While I applaud Tom Chittenden’s call for a public swimming pool (Councilor Corner, July 25), there’s a critical component to the larger discussion that makes his suggestions far more viable and more likely to eliminate the need for burdening South Burlington taxpayers.
We are a swim family. Two of our children swim competitively under the auspices of New England Swimming/USA Swimming. One of our children swims “long course,” which invariably requires weekend after weekend of traveling, living out of hotels/suitcases, dining out, etc.
And why is that so?
Because there isn’t a competition long course swimming pool within 100 miles that’s available to the dozens of swim teams in our region.
A wisely designed pool/facility would not only allow South Burlington to meet the year-round recreational needs of the community, but it could also create a much-needed venue for competitive swimming in New England while giving our local businesses/economy a boost from the hundreds of swim families who regularly attend these meets and who would stay in our hotels, eat in our restaurants, fill their tanks at our gas stations, shop in our stores and on and on.
And to be clear, the meets themselves generate respectable revenues for the hosts. Having attended dozens of meets at venues throughout New England, I have observed the tens of thousands of dollars changing hands at each of these events for parking, meet entry fees, admissions, concessions and the like.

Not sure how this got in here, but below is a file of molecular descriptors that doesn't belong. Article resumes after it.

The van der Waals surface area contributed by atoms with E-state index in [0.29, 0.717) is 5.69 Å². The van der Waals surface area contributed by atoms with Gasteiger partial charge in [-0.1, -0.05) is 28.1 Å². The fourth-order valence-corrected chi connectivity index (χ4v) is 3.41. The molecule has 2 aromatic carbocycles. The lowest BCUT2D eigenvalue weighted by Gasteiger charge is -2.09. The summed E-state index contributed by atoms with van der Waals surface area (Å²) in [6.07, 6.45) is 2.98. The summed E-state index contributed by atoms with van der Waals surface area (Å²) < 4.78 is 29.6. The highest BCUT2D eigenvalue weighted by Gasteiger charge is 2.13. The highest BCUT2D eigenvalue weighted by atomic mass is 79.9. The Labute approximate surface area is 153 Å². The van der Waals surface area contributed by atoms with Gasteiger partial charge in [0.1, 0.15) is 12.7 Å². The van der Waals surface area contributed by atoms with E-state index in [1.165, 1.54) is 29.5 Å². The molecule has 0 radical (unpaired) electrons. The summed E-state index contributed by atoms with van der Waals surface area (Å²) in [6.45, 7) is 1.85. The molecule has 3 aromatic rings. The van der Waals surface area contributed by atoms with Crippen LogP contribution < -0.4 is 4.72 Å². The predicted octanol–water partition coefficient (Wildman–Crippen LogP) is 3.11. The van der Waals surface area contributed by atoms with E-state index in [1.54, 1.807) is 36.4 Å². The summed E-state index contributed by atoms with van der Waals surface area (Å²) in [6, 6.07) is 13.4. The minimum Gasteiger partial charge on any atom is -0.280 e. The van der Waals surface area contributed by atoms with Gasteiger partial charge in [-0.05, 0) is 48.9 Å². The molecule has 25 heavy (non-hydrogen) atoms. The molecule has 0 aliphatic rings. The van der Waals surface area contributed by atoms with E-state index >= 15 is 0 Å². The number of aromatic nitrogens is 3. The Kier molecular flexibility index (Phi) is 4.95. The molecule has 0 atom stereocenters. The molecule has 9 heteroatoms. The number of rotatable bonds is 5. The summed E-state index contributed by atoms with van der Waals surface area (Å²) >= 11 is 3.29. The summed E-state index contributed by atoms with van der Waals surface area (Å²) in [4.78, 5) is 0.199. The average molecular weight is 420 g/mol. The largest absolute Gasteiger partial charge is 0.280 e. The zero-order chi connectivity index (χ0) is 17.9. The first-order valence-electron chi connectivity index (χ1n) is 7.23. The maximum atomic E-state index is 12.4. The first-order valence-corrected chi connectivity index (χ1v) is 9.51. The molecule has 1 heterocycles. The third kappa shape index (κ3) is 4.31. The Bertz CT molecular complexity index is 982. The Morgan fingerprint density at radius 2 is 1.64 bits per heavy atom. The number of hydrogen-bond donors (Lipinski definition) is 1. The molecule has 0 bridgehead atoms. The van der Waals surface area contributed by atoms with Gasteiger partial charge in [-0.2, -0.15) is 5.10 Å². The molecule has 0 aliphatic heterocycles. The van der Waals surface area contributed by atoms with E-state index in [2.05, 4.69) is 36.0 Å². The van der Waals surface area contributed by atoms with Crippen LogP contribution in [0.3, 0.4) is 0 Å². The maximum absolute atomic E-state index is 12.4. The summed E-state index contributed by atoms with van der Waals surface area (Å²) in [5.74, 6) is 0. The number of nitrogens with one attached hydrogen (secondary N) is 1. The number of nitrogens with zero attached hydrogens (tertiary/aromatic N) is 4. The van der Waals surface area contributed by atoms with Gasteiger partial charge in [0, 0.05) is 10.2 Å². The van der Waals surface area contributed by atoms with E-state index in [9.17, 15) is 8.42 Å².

And again, that doesn’t begin to account for the countless thousands spent at local businesses when the families of 500 swimmers roll into town for a three-day swim meet.
And there’s no reason we need to go it alone. The University of Vermont lacks a men’s swimming program principally because its current swimming facility is inadequate. A joint venture between the city and the university would allow both parties to satisfy their needs while sharing the costs. And in terms of project development, USA Swimming has a program that assists communities interested in developing swimming facilities.
Our community absolutely needs a public swimming facility to serve the recreational needs of the community as a whole. Although built around a short-course pool, the Upper Valley Aquatic Center facility in White River Junction that Tom Chittenden referenced in his piece serves as an excellent model. (Truth be told, the UVAC facility houses two swimming pools and a water park that could just as well have been designed as a single, larger pool). A properly planned/developed swimming facility could put our town on the map for a sport that is truly a way of life for mine and hundreds of other families in Vermont and neighboring states.